George Washington resigns

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I believe in celebrating our greatest presidents on the anniversaries of their birth, not some Monday in the vicinity. I therefore celebrated Abraham Lincoln last week and look forward to celebrating George Washington this coming Saturday. Because John has suggested I might have something today, however, let’s kick off the Washington celebration. If only I had the knowledge necessary to do so, I would keep at it all week. We owe so great a debt to him.

“There is a Christmas story at the birth of this country,” Thomas Fleming writes in a Wall Street Journal column that is no longer available online, “that very few Americans know.” As Commander in Chief of the Continental Army, “Washington had become as much a chief executive as the United States then had,” in the words of James Thomas Flexner. In May 1782, Colonel Lewis Nicola had urged Washington to accept the responsibility of becoming king of the United States. You can hear, courtesy of Charlton Heston, that Washington was not amused.

On December 23, 1783, Washington resigned his commission as Commander in Chief to the Continental army at the Maryland State House in Annapolis, where Congress was assembled. Washington could have seized the moment to don the mantle of a tyrant; instead he chose to return to private life. Washington concluded his brief remarks:

I consider it an indispensable duty to close this last solemn act of my Official life, by commending the Interests of our dearest Country to the protection of Almighty God, and those who have the superintendence of them, to his holy keeping.

Having now finished the work assigned me, I retire from the great theatre of Action; and bidding an Affectionate farewell to this August body under whose orders I have so long acted, I here offer my Commission, and take my leave of all the employments of public life.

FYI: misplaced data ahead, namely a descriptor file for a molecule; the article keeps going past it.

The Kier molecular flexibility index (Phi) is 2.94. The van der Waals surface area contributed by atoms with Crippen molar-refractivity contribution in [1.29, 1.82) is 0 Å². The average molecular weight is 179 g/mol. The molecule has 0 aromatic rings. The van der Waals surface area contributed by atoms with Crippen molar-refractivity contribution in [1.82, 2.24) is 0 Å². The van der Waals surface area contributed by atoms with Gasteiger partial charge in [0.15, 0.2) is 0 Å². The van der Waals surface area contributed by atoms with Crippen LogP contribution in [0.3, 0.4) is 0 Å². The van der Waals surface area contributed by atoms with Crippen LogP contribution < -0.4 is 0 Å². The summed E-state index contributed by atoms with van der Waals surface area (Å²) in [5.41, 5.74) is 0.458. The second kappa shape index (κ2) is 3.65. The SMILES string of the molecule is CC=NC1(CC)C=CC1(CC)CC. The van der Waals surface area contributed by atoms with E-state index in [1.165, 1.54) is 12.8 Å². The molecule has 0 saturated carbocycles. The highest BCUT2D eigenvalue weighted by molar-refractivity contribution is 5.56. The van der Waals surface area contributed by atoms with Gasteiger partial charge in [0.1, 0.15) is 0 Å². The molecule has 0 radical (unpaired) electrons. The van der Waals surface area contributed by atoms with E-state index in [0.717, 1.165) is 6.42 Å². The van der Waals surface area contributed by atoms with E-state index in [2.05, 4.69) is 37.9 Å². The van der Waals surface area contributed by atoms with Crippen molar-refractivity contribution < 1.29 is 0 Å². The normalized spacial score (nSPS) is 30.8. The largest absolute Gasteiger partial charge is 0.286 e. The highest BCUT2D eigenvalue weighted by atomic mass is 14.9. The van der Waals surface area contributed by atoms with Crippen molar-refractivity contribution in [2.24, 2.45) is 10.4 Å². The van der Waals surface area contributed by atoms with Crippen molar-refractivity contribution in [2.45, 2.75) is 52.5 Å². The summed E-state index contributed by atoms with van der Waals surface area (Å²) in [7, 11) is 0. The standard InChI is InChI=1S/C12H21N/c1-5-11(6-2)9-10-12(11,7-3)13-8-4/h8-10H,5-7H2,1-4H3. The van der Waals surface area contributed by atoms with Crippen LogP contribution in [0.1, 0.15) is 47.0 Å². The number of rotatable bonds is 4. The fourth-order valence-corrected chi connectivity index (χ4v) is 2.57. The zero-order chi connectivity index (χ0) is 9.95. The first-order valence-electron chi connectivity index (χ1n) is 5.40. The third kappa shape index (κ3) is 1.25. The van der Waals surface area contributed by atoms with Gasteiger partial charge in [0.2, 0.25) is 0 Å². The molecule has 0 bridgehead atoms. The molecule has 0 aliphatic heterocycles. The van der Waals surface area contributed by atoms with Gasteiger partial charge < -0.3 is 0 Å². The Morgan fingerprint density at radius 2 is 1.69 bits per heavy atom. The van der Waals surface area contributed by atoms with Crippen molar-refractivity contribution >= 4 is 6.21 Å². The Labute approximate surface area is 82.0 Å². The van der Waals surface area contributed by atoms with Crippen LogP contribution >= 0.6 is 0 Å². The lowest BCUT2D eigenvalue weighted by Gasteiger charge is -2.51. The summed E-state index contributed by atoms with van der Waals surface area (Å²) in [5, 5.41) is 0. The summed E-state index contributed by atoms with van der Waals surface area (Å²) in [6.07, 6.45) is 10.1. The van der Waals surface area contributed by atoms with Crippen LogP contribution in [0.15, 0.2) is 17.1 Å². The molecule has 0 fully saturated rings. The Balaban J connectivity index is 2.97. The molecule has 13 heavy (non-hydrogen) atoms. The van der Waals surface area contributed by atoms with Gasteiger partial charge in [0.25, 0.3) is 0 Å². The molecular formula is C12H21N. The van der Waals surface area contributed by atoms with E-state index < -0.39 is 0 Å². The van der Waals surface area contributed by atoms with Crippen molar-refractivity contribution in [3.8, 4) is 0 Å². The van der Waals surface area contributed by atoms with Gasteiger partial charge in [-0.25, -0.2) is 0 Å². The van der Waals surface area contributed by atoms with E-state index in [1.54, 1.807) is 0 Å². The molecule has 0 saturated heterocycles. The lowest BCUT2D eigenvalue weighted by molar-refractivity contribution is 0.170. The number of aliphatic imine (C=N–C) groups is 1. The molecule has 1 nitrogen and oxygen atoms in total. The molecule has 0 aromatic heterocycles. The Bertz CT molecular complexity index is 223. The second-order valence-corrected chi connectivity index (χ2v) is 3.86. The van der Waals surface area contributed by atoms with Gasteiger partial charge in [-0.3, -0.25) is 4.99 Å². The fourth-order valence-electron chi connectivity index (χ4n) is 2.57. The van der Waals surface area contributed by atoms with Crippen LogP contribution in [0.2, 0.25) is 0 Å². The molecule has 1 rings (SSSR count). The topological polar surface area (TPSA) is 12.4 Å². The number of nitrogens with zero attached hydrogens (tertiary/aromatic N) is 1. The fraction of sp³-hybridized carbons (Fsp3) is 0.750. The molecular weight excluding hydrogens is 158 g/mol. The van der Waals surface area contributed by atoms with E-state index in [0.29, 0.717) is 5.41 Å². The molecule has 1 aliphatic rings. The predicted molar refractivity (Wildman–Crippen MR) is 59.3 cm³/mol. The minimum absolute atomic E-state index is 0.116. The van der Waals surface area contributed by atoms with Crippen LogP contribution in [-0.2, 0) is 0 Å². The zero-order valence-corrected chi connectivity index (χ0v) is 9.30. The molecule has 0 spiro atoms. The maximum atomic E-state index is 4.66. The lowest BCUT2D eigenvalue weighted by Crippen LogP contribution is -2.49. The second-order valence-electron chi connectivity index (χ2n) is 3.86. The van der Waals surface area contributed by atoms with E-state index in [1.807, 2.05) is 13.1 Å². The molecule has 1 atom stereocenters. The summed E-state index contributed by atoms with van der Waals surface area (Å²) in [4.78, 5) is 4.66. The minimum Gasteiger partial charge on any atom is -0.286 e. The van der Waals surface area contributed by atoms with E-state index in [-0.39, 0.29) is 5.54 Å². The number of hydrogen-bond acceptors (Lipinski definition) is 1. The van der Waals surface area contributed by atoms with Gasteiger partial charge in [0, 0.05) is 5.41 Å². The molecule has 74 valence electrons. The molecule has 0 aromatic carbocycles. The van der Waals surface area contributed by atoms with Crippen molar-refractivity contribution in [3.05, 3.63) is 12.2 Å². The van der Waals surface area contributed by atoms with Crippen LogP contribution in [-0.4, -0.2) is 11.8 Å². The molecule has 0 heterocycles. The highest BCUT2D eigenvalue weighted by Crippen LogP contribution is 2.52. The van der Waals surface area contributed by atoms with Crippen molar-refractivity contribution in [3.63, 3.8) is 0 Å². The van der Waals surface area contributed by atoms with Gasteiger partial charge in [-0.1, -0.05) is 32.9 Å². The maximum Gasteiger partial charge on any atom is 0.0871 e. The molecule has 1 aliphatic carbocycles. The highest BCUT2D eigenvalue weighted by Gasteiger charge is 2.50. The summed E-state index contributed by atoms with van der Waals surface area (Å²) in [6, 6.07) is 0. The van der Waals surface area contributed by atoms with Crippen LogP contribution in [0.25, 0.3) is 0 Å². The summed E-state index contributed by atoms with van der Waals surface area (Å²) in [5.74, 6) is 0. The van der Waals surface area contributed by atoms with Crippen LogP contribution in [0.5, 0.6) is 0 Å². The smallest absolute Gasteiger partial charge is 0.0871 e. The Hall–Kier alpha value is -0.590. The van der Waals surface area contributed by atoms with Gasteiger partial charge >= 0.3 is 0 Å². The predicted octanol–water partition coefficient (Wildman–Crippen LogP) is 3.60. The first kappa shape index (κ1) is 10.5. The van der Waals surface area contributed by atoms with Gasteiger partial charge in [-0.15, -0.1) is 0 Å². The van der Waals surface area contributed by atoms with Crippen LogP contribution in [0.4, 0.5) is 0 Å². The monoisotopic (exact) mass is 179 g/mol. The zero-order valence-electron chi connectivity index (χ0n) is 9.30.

Fleming designates Washington’s resignation “the most important moment in American history.” Fleming writes:

The man who could have dispersed this feckless Congress and obtained for himself and his soldiers rewards worthy of their courage was renouncing absolute power. By this visible, incontrovertible act, Washington did more to affirm America’s government of the people than a thousand declarations by legislatures and treatises by philosophers.

Thomas Jefferson, author of the greatest of these declarations, witnessed this drama as a delegate from Virginia. Intuitively, he understood its historic dimension. “The moderation. . . . of a single character,” he later wrote, “probably prevented this revolution from being closed, as most others have been, by a subversion of that liberty it was intended to establish.”

In Europe, Washington’s resignation restored America’s battered prestige. It was reported with awe and amazement in newspapers from London to Vienna. The Connecticut painter John Trumbull, studying in England, wrote that it had earned the “astonishment and admiration of this part of the world.”
Washington shook hands with each member of Congress and not a few of the spectators. Meanwhile, his aides were bringing their horses and baggage wagons from their hotel. They had left orders for everything to be packed and ready for an immediate departure.

The next day, after an overnight stop at a tavern, they rode at a steady pace toward Mount Vernon. Finally, as twilight shrouded the winter sky, the house came into view beside the Potomac River. Past bare trees and wintry fields the three horsemen trotted toward the white-pillared porch and the green shuttered windows, aglow with candlelight. Waiting for them at the door was Martha Washington and two grandchildren. It was Christmas eve. Ex-Gen. Washington–and the United States of America–had survived the perils of both war and peace.

Washington believed strongly in the power of example. His renunciation of power in 1783 prefigured his later renunciation in office as president and set an example for the ages.

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